Positive mental health in your career

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Resilience can help you overcome challenges – but like any skill, it’s one that needs practice

How resilient are you when facing a challenge? Do you give up at the first sign of trouble or do you power through? Your answer will likely depend on what that challenge is, if you have experienced it before, and how you manage difficult situations.

Our mindset and environment affect how quickly we bounce back or submit. In some cases, being surrounded by high-achievers can encourage you to do well too. However, a high concentration of excellence around us can also be intimidating and may distort our perception of our own capability. This is particularly true of high-pressure environments like academia.

It can be tempting, and at times helpful, to compare our own situations with others. But do factor in the wider context. Someone else may excel at the task you struggle with, but it is likely they have difficulties elsewhere. A resilient mindset focuses on how you can overcome a challenge, not on how someone else does.

To get a fair measure of our development, it is best to compare our current abilities with that of our former selves. What problems can you tackle that would have stopped you before? Below are some personal challenges I faced and how I overcame them to become more resilient.

Admitting ignorance

I have a confession. I used to be insecure about my intellect and would worry about appearing stupid. This is a difficulty that many PhDs face, but not asking for help and not admitting we don’t know something is a roadblock to progress.

At the start of my PhD, I was installing a high-pressure gas cylinder for the first time. I received brief, informal training from another student on how to connect the system and was subsequently left to do it myself. When the time came to connect a new cylinder the following week, I had forgotten how to do it. I was reluctant to ask for help because I feared appearing stupid. I did eventually ask for assistance, but my insecurity nearly stopped me.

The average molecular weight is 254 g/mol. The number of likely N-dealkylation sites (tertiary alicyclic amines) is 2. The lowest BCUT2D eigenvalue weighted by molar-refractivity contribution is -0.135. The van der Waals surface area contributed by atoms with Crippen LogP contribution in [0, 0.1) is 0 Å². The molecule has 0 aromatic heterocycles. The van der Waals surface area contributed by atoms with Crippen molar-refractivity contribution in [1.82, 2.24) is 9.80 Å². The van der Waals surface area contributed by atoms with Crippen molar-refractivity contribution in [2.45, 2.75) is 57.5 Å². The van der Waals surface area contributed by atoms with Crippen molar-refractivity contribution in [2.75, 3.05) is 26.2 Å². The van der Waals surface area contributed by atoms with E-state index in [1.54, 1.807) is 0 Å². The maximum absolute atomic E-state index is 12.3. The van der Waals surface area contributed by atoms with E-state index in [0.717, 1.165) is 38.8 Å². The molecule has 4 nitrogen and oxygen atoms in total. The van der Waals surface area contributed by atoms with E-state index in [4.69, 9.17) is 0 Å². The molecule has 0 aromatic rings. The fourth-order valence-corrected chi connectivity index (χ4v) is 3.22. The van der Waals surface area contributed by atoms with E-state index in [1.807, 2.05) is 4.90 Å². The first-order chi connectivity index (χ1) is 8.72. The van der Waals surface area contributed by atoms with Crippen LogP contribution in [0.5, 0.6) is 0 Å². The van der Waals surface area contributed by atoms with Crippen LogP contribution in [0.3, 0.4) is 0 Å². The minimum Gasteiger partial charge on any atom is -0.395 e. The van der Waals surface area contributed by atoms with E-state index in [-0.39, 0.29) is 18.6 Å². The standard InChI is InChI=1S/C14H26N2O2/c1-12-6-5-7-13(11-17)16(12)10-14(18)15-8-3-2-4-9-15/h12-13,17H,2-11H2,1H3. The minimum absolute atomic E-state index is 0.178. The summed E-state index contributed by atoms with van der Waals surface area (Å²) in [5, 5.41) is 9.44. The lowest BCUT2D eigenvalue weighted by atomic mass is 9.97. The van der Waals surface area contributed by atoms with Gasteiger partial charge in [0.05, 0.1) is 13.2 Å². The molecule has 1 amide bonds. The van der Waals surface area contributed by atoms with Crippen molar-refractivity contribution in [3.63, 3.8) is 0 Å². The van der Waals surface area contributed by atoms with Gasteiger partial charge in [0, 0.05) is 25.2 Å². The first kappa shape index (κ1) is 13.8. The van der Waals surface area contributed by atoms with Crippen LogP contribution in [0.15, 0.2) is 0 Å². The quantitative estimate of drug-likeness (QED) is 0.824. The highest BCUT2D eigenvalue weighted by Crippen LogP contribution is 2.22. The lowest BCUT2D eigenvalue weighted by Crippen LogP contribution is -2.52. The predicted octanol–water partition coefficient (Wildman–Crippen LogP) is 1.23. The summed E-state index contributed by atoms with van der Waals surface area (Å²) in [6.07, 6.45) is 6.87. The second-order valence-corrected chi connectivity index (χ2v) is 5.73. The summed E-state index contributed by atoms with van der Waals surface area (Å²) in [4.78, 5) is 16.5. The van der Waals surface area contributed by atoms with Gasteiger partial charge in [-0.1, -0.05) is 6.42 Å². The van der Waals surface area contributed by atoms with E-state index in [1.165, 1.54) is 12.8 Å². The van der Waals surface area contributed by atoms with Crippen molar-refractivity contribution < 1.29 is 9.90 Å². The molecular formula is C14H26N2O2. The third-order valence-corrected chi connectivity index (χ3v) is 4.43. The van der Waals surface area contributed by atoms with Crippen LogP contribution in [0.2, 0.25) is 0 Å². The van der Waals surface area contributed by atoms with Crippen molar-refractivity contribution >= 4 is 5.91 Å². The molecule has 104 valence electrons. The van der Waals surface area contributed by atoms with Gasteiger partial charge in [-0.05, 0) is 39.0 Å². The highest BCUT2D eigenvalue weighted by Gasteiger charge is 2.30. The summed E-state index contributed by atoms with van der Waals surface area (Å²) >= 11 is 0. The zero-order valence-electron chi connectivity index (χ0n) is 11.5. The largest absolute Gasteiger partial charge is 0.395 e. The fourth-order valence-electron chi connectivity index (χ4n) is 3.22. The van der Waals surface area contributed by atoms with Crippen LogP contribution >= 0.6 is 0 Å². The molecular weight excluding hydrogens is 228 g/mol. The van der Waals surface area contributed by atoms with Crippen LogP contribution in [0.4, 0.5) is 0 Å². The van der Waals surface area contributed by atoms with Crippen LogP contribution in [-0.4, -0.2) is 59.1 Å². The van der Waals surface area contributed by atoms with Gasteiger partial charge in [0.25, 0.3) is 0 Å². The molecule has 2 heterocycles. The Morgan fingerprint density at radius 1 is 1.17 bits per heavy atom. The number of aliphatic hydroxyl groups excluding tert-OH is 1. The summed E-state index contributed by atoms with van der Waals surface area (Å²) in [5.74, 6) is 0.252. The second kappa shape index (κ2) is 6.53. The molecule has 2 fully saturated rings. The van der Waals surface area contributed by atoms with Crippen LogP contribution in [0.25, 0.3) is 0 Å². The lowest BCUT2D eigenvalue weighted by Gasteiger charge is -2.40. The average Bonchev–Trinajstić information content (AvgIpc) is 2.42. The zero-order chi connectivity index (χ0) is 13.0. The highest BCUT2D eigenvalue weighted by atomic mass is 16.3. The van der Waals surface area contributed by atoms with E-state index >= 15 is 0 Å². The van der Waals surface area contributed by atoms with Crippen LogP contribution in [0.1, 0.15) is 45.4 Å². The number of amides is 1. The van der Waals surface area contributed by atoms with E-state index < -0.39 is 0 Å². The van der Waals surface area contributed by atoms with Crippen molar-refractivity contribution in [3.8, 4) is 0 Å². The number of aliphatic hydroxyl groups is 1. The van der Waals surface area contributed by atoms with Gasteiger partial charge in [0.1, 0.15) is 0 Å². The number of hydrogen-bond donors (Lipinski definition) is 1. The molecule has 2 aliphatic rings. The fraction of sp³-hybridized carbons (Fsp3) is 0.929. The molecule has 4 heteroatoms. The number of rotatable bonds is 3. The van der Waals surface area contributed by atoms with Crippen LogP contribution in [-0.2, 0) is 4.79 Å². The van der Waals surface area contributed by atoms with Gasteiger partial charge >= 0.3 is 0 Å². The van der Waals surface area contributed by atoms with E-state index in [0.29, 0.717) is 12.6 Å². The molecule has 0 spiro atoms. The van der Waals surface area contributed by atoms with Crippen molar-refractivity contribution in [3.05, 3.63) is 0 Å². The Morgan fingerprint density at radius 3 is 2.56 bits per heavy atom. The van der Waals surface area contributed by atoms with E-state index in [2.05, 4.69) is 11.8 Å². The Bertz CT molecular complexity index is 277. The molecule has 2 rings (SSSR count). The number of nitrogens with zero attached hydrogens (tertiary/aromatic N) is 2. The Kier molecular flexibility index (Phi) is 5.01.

At that moment, my warped perspective meant I focused on my lack of capability rather than seeing the whole picture. While it was my responsibility to ask for assistance, I also did not receive sufficient training. This was outside my control, so it was unfair of me to blame myself fully.

A resilient mindset allows you to recognise what is within your control, and what is not. Now, when I face a new challenge that requires knowledge I don’t have, I will seek that information.

Recognising your strengths and weaknesses

To develop resilience, we should recognise both our strengths and weaknesses. I enjoy public speaking and have been doing so for 20 years. This constant exposure means I have maintained my skills and confidence.

When I changed careers from academia to industry, I had to present technical details to broad industry professionals; some were expert scientists, while others had hardly any technical knowledge. I found it difficult to deliver a balance of enough detail to be informative, and yet brief enough to be interesting.

I was learning to speak in a new way. So, it should not have been surprising that I stumbled on my first few presentations. However, because I had such a high expectation of myself, and worried that others did too, I was setting myself up for a fall. At first, I felt guilty, almost fraudulent, that people thought of me as a confident speaker.

Now I realise that being good at something doesn’t mean you don’t make mistakes – even champion sprinters or concert pianists make them. And they regularly practice to maintain their performance. Likewise, you should practice anything you try, even where you possess a natural confidence. This will help you be more resilient when you inevitably slip up.

So how can I become more resilient?

When I faced new challenges, I used to panic and let my ego dictate what I should do or how I should feel. After a few humbling experiences, I now try to make informed decisions based on reasoned judgement.

Sometimes I wish I didn’t experience those mistakes, but I could haven’t learned the valuable life lessons I now know without them. I think about this when I see my one-year-old daughter learning to walk or climb the stairs. I love seeing her determination as she trudges across the kitchen, not letting the regular slips or falls hold her back. Now, when I face my current challenges, I think of her and I embrace the opportunity to learn new skills or strengthen existing ones. This growth mindset has helped me accelerate my career.

Tips for resilience

  • Accept that making mistakes is normal. Learn from them and be open to feedback and change
  • Developing new skills takes time. Be patient and have realistic expectations of yourself
  • Reflect on the new skills you develop and appreciate your personal development